The power to water ratios produced by various conventional DPPW produc­tion systems depends on plant design [6]. It has been shown that different plant designs are associated with a specific range of power to water ratios. For example, extraction turbine systems can give between 8 and 15 MW/MIGD, back pressure turbine system can give between 3 and 6 MW/MIGD and gas turbine systems can give between 8 and 20 MW/MIGD. The significance of the power to water ratios lies in that fuel savings tend to increase with decreasing power to water ratio [6]. In practice, the demand of power and water varies either by time of the day, month of the year and also by the general increase in population as well as the growth and development of the industry. These variations often require fine tuning of opera­tions within design limits. In other circumstances, large variations may require a corresponding change in the plant design or plant design parameters. Each of the changes made may be associated with changes in operating and energy efficiencies. The changes made may also have a bearing on the energy consumption in the plant. As such it is necessary for operators to make informed decisions. One way of avail­ing decision information is to use simulation.

The aim of this study is to use simulation to identify, evaluate and assess opti­mization initiatives for improving operating efficiencies and reducing production costs in DPPW production plants. Simulation models can then be used to explore and investigate the performance of the plant operations under different conditions and scenarios. In order to achieve the aim mentioned above, the following specific objectives will be addressed:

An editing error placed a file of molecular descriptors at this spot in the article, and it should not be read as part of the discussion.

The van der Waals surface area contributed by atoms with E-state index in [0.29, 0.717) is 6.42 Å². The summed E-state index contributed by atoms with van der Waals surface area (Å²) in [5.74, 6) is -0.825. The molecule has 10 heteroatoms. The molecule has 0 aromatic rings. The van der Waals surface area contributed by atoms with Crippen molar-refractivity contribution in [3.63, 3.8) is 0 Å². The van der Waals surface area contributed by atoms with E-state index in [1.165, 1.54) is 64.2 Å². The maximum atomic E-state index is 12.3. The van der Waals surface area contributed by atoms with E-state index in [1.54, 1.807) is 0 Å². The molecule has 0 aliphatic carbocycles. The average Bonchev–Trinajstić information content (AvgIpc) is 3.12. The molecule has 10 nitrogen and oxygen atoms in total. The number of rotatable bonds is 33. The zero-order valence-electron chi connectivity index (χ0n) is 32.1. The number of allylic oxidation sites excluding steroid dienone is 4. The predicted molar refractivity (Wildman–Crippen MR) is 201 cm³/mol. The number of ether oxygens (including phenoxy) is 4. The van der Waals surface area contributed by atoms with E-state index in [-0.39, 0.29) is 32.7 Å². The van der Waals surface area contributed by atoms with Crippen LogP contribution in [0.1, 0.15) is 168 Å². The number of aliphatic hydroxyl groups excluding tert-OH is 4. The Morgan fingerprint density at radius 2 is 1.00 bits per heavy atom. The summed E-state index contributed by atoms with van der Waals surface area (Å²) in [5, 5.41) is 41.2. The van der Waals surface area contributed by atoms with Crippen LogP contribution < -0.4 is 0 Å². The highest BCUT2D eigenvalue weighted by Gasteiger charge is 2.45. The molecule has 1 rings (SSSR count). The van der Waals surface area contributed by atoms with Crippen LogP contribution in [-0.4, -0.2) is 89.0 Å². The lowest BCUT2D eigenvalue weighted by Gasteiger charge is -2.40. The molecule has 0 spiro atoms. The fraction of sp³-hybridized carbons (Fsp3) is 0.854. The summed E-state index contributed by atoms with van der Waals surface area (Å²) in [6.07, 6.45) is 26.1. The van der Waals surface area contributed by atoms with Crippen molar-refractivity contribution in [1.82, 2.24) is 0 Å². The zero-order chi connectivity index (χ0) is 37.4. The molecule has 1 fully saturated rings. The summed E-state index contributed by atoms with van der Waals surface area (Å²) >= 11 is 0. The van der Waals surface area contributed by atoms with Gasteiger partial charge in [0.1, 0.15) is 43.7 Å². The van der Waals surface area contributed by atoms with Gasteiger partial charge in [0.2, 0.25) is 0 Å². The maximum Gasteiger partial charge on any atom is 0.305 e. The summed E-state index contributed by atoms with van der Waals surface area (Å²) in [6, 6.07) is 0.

• To model and simulate the relationship between total water (power) demands and total water (power) produced in a bid to characterize production-demand scenarios

• To model and simulate production operations strategies in order to identify opti­mal operating strategies based on the power to water ratios.

In the analysis, improvements on operating efficiencies were based on; (i) analyz­ing energy savings related to an optimal match of the power to water ratio, and (ii) identifying optimal operating scenarios, states and parameters for improving operating efficiencies. Achieving such improvements often translate into reducing consumption of primary fuel and fresh water utilizations in power and water pro­duction plants while at the same time meeting the electricity and desalinated water requirements for consumers. In addition, implementation of the results of this study can go a long way in positioning an organization towards operational excellence. This would also allow the organization to benchmark and or compare its operations with the highest industry standard on operational efficiency. Moreover, improving operational efficiencies usually involves adopting flexible organization structures that allow for a network flow of information. This would also involve other stake­holders, such as the suppliers, distributors and customers along the supply chain. The remainder of this paper is organized as follows; simulation methods used in this paper are described, followed by an outline of the results of the simulation based study and finally concluding remarks are discussed.